Feed on
Posts
Comments

For the umpteenth time…

I called in to Lake Guyatt and Flooding Creek, don’t know what I’ll call the next visit, umpteenth and one? Anyway it’s not very often that I come away without a picture or two, and I got more than two on this occasion. I was hardly out of the car when I heard the reed warblers singing, this bird is a spring/summer breeding migrant from further north, and I managed to tuck myself into the paperbarks fringing Flooding Creek to wait for opportunities. It was obvious that one pair was nest building in the phragmites directly in front of me, while another pair was feeding young, judging by the frequent trips with food. Photographing them was difficult, when one decided to prop for a moment there were always reeds in the way, and the only keeper I got was this one with the bird collecting material from the reed it was clinging to.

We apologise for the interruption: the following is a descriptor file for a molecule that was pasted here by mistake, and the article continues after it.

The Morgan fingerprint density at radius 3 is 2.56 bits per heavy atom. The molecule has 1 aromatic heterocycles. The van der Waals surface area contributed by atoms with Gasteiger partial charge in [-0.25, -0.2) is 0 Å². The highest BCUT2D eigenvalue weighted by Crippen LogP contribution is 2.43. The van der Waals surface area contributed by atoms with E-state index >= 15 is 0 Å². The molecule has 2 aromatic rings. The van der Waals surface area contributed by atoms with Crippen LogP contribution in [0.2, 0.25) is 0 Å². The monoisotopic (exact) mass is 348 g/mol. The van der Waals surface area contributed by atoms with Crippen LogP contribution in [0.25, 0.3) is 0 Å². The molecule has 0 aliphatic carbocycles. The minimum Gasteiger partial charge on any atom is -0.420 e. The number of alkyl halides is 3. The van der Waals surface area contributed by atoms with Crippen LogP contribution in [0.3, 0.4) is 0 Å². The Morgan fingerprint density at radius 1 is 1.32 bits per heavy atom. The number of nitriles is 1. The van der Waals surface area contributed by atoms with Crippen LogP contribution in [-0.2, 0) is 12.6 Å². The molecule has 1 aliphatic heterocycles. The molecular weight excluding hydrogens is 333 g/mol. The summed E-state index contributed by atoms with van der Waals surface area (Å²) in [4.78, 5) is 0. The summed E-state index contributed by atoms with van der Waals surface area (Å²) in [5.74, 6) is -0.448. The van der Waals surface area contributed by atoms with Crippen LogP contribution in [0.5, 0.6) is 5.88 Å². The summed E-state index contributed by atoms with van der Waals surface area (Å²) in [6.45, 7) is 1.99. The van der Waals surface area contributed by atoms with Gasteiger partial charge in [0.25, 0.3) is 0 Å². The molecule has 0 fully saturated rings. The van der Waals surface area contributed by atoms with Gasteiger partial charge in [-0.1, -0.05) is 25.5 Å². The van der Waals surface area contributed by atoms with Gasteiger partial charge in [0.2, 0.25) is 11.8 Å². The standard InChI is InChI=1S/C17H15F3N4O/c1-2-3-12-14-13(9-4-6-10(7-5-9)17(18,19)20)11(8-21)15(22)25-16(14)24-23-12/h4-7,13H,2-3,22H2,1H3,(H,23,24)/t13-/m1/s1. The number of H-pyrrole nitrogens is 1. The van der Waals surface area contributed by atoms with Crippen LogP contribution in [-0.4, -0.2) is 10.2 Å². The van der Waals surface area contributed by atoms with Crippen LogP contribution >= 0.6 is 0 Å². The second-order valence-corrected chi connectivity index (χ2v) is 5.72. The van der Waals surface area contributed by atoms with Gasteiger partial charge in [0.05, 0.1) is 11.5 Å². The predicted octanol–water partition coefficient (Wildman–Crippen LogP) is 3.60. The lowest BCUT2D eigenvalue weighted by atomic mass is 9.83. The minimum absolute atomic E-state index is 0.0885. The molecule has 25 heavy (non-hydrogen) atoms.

reed warbler

From time to time a New Holland Honeyeater would land briefly high up on a reed, but always too far away, then a Brown Thornbill busily worked its way through and I managed one keeper from four shots.

brown thornbill

A couple of Little Wattlebirds were cackling close by, but of course by the time I gave the warblers best and emerged into the open they were gone. A Grey Shrike-thrush gave me a nice concert and a chance though, lovely bird.

grey shrike-thrush

There wasn’t much to see on the lake, the water level is high after the rain so there are no mud flats. A few coots, chestnut teal and black duck, swamp and moorhens and the odd darter and cormorant were the most noticeable, with a pair of Black Swans and cygnet in tow. Two swamphens were swimming, not such a common sight, and I was interested to see how they held their wings high to stop them getting wet.

purple swamphen

And finally, to finish, a little cutie. Click all pictures to enlarge.

black swan cygnet

Comments are closed.